The vocalization of support boosted her confidence.

“Knowing I had their support when I needed it, but allowing me the independence to make decisions on my own, helped me to gain the confidence I needed to develop my own leadership skills,” Myers recalled. “They acknowledged me as a force before I knew I wanted to be. And the more space they gave me to grow, the more I wanted! Then, when I was approached for a promotion to the operations manager position, I felt the confidence I needed to take on a role of that magnitude, because of their constant encouragement over the years. They were always in my corner, and still are. I don’t hesitate to call on them whenever I need a hand, or a listening ear.”

Now, Myers is focused on paying it forward.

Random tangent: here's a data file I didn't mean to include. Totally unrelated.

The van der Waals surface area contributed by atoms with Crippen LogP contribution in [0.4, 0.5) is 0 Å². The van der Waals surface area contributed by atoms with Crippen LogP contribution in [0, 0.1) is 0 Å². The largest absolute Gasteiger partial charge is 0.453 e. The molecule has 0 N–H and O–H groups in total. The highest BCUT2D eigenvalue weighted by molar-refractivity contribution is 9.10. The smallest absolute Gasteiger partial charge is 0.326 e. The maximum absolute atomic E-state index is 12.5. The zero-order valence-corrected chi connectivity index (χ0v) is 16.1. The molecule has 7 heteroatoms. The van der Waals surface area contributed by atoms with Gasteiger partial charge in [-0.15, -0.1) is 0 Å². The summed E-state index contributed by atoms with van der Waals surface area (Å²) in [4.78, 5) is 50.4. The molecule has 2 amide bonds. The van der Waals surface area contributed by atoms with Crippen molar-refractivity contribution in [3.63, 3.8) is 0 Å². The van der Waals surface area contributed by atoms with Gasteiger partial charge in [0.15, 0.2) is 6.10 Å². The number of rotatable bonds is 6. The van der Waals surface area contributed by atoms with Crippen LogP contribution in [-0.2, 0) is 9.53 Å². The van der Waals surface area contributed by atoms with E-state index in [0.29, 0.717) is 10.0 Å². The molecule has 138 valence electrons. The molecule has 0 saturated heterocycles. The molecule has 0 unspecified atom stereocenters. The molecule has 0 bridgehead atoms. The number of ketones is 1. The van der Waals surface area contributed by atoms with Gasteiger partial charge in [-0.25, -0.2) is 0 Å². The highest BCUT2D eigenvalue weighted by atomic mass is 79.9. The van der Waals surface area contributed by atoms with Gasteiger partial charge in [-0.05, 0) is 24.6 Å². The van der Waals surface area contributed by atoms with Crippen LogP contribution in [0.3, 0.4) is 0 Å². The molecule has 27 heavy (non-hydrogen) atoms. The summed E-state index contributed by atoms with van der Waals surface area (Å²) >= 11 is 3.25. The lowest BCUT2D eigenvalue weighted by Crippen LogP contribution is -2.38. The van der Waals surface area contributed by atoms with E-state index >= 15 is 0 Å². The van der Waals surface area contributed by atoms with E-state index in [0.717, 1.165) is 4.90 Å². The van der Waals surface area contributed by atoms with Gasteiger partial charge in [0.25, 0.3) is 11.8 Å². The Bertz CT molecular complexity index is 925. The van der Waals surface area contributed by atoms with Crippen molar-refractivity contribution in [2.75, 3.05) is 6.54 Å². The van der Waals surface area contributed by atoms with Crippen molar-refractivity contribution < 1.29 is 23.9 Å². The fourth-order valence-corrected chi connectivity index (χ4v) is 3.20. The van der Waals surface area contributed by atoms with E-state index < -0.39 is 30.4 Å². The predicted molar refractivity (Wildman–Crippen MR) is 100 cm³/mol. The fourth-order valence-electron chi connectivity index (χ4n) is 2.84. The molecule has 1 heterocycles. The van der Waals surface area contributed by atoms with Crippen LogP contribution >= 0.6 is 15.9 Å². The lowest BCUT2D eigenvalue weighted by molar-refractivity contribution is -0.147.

“I’d like to think that I’m mentoring, in some capacity, all of my team. Whether it’s on how to be a team player, how to make difficult decisions, how to be a good communicator, or how to develop relationships with others; I hope that my team is learning from me each step of the way,” she said. “I do have a few techs who have shown a natural potential to lead others, and I have been purposeful in my intent to help them to develop those skills by empowering them to take ownership of departmental concerns and allowing them the opportunity to act on them using their own best judgement. With consistent encouragement but allowing others the space to make their own decisions, letting them make mistakes and learn from them, really has helped our team to build trust and confidence within each other. I choose not to ‘manage’ the way every single thing is done, but rather to allow the team to take ownership of the department and help to guide them towards the right solution.”